Airspeed Oxford and Consul, Warpaint #136

Published on
Review Author(s)
Book Author(s)
William Harrison
Other Publication Information
52 pgs; over 150 photos; 8 pgs of colour profiles; detailed 1/72 plans
Product / Stock #
Warpaint #136
Provided by: Guideline Publications - Website: Visit Site
Book Cover

The Airspeed Company was set up by future novelist Neville Shute Norway in Portsmouth, Britain, in the mid-Thirties, building small passenger aircraft. During WWII, the RAF relied on the twin-engined Airspeed Oxford as a multi-purpose trainer for a wide variety of roles, including pilot and aircrew training, aerial photography, navigation, and even gunnery training when fitted with an Armstrong Whitworth turret. Derived from the earlier Airspeed Envoy, an early executive aircraft, the Oxford was, post-war, also developed into an effective small airliner, the Consul. Over 8,900 Oxfords and Consuls were built, a testimony to its effectiveness in all roles. The Oxford and Consul have now been made a subject of the long-running Warpaint series from Guideline Publications in Britain.

The book has all the essential elements of the series – a short, descriptive text, plenty of period photos, colour profiles and scale plans. The text covers the development and service of both types, and also includes some useful data tables. Useful details and photos of foreign service, including with the USAAF during WWII, can be found inside, but the text has some issues – it is disorganized, has quite a bit of repetition and the author’s overuse of exclamation points is irritating. In this respect, it is in my view a rather disappointing addition to what is the usually excellent Warpaint series.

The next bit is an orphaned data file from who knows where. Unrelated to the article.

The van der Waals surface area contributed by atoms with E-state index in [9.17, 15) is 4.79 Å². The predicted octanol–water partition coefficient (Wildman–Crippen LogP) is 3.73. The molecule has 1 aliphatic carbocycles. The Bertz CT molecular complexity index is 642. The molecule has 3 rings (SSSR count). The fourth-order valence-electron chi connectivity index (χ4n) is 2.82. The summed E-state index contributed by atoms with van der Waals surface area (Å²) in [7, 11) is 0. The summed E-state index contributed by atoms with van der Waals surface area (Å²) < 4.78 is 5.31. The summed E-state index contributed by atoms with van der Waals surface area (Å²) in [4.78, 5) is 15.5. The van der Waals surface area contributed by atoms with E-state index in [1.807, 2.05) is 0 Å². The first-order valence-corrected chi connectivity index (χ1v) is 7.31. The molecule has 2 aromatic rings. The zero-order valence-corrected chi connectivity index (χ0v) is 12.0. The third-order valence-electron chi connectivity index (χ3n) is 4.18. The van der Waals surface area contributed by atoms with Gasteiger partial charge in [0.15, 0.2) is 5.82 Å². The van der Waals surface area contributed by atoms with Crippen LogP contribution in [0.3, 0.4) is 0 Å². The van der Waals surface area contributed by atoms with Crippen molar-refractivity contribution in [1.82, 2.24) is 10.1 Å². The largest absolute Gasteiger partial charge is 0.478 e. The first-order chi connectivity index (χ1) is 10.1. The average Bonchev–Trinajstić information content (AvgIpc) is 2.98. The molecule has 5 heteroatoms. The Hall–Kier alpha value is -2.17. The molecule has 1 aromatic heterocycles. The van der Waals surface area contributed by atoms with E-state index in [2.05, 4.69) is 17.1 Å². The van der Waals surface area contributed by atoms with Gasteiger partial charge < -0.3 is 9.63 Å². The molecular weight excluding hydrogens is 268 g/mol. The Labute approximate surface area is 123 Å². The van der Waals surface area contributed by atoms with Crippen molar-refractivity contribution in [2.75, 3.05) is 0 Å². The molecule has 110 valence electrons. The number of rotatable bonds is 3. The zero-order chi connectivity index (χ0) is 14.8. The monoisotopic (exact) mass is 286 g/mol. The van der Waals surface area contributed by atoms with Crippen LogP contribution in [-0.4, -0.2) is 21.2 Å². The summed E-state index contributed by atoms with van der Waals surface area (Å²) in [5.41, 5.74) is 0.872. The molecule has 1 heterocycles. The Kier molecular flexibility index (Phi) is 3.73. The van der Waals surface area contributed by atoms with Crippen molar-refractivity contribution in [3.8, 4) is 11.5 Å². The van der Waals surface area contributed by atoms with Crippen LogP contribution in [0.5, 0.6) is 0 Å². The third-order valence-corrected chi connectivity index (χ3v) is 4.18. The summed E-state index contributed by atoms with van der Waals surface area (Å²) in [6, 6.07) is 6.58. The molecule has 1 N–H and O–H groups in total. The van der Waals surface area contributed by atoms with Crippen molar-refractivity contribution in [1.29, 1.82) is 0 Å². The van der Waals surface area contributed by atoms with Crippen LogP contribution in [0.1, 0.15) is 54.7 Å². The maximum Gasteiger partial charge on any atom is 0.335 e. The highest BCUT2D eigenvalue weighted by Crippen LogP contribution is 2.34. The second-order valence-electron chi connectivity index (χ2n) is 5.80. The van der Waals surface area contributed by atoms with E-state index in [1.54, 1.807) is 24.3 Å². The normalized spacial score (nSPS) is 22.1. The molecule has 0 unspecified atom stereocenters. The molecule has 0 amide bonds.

Photo production is very good, aside from the one-page ‘walkaround’ – the photos here are far too small to be of much use, and many of them are too dark anyway.

There are eight pages of very nice, full-colour profiles by Sam Pearson, not only of the Oxford and Consul, but also of the earlier Envoy as well – useful for those with the RS kits. These are complemented by two pages of 1/72 five-view scale plans.

Overall, a useful - if a little expensive for 52 pages - package for the modeler who may own any of the recent kits from Special Hobby or AZ Models, or indeed the old Frog kit and one that, in the absence of any other Oxford references (I can only think of the very old Profile publication) can be recommended. My thanks to Guideline Publications for the review sample.


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